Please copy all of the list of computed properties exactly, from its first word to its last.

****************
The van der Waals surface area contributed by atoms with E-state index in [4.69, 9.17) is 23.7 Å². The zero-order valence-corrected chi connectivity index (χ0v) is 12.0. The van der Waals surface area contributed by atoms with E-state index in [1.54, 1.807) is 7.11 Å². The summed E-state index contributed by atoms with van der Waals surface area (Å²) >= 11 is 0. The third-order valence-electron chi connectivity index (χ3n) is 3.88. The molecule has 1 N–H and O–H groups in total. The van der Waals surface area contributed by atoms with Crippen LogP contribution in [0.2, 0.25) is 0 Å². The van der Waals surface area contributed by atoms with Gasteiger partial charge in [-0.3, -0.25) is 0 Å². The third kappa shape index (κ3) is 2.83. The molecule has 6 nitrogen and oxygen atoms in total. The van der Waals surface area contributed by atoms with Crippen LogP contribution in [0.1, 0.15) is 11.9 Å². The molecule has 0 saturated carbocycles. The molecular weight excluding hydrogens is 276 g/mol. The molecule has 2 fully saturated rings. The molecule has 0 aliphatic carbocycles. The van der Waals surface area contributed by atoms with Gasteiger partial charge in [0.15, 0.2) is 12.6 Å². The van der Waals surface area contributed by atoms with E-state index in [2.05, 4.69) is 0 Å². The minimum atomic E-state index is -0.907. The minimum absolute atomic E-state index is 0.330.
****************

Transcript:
The van der Waals surface area contributed by atoms with E-state index in [4.69, 9.17) is 23.7 Å². The zero-order valence-corrected chi connectivity index (χ0v) is 12.0. The van der Waals surface area contributed by atoms with E-state index in [1.54, 1.807) is 7.11 Å². The summed E-state index contributed by atoms with van der Waals surface area (Å²) >= 11 is 0. The third-order valence-electron chi connectivity index (χ3n) is 3.88. The molecule has 1 N–H and O–H groups in total. The van der Waals surface area contributed by atoms with Crippen LogP contribution in [0.2, 0.25) is 0 Å². The van der Waals surface area contributed by atoms with Gasteiger partial charge in [-0.3, -0.25) is 0 Å². The third kappa shape index (κ3) is 2.83. The molecule has 6 nitrogen and oxygen atoms in total. The van der Waals surface area contributed by atoms with Crippen LogP contribution in [0.1, 0.15) is 11.9 Å². The molecule has 0 saturated carbocycles. The molecular weight excluding hydrogens is 276 g/mol. The molecule has 2 fully saturated rings. The molecule has 0 aliphatic carbocycles. The van der Waals surface area contributed by atoms with Gasteiger partial charge in [0.15, 0.2) is 12.6 Å². The van der Waals surface area contributed by atoms with E-state index in [2.05, 4.69) is 0 Å². The minimum atomic E-state index is -0.907. The minimum absolute atomic E-state index is 0.330.